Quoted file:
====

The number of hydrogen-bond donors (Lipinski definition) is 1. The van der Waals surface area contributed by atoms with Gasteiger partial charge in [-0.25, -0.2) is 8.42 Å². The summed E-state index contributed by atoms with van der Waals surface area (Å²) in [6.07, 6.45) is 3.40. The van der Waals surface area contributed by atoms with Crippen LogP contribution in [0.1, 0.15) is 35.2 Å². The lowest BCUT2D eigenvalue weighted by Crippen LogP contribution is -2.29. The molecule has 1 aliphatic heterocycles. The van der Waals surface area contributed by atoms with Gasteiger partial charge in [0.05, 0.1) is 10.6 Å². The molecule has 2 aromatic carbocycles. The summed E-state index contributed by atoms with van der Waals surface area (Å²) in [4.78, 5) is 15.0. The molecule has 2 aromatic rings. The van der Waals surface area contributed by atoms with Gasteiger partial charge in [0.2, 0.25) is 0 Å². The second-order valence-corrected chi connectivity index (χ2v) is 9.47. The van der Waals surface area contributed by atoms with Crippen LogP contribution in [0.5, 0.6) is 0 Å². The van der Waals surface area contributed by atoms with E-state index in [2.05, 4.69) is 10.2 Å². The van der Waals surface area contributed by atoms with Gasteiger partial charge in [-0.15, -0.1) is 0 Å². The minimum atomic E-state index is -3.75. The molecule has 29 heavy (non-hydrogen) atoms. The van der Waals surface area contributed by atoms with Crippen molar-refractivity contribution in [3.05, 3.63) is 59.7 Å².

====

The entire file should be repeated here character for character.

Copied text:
The number of hydrogen-bond donors (Lipinski definition) is 1. The van der Waals surface area contributed by atoms with Gasteiger partial charge in [-0.25, -0.2) is 8.42 Å². The summed E-state index contributed by atoms with van der Waals surface area (Å²) in [6.07, 6.45) is 3.40. The van der Waals surface area contributed by atoms with Crippen LogP contribution in [0.1, 0.15) is 35.2 Å². The lowest BCUT2D eigenvalue weighted by Crippen LogP contribution is -2.29. The molecule has 1 aliphatic heterocycles. The van der Waals surface area contributed by atoms with Gasteiger partial charge in [0.05, 0.1) is 10.6 Å². The molecule has 2 aromatic carbocycles. The summed E-state index contributed by atoms with van der Waals surface area (Å²) in [4.78, 5) is 15.0. The molecule has 2 aromatic rings. The van der Waals surface area contributed by atoms with Gasteiger partial charge in [0.2, 0.25) is 0 Å². The second-order valence-corrected chi connectivity index (χ2v) is 9.47. The van der Waals surface area contributed by atoms with Crippen LogP contribution in [0.5, 0.6) is 0 Å². The van der Waals surface area contributed by atoms with E-state index in [2.05, 4.69) is 10.2 Å². The van der Waals surface area contributed by atoms with Gasteiger partial charge in [-0.15, -0.1) is 0 Å². The minimum atomic E-state index is -3.75. The molecule has 29 heavy (non-hydrogen) atoms. The van der Waals surface area contributed by atoms with Crippen molar-refractivity contribution in [3.05, 3.63) is 59.7 Å².